More Scenic Byways

Missouri Breaks Back Country Byway in Central Montana

The Missouri Breaks National Back Country Byway traverses one of the most geologically unique and historically significant areas in Montana. Nature worked overtime here to fashion a ruggedly spectacular landscape that was first described by Lewis and Clark as 'the Deserts of America.' Fur traders would later refer to this section of the Missouri River as Mauvaises Terres, the 'Bad Lands.'

The Byway leads visitors to scenes overlooking the Upper Missouri National Wild and Scenic River. It was designated in 1976 to preserve the very values that are so abundant along the Byway. The Wild and Scenic Missouri River from Fort Benton down river to the James Kipp Recreation area is the foremost component of the Lewis & Clark National Historic Trail. The Byway northeast from Winifred to Deweese Ridge closely follows the Nez Perce National Historic Trail.

The Missouri River below Fort Benton has been used for recreation for as long as Montanans have turned to the out-of-doors for relaxation during their leisure time. The area is remote, rugged, and inaccessible in most places except by boat or four wheel drive. But, it also has its beauty and its opportunities for solitude and recreation in a primitive setting. All of these, together with the widely contrasting scenery, add to the charm that attracts thousands from around the nation and several foreign countries each year to Central Montana and to the Upper Missouri National Wild and Scenic River.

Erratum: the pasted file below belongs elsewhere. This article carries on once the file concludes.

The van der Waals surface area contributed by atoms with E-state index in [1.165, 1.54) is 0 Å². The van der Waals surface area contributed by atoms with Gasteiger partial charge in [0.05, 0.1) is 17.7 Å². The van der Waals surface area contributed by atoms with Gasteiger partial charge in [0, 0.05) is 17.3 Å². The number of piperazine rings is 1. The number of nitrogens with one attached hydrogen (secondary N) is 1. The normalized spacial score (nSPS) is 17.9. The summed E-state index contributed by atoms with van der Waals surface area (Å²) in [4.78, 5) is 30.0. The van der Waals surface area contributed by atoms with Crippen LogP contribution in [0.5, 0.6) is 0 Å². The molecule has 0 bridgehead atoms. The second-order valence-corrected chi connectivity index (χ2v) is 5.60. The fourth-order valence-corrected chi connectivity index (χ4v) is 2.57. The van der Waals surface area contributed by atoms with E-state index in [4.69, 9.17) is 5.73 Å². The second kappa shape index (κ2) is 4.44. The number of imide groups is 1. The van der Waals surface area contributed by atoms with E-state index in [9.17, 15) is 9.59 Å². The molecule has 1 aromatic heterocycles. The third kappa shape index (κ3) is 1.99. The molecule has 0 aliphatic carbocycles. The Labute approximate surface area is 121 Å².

Missouri Breaks Back Country Byway Map

Float trips are an extremely popular activity along this portion of the Missouri River. One of the more attractive features of the Upper Missouri is that float trips of various lengths are possible.

The Byway begins at the community of Winifred which is located 38 miles north of Lewistown on Montana Secondary 236. The Byway consists of gravel roads and unimproved roads that become totally impassable when wet. Check the weather, and do not attempt to travel the Byway if wet weather is threatening. Driving time is approximately 2 to 3 hours and the length of the drive is about 80 miles.

Under ideal conditions, a two wheel drive vehicle can negotiate the entire Back Country Byway, but a vehicle with high clearance is recommended. Large RVs should not attempt access to the Byway from Highway 191, and should not attempt the Two Calf Creek crossing or any of the side roads off of the Byway. If conditions are less that ideal a four wheel drive vehicle is recommended.

Download Printable Byway Map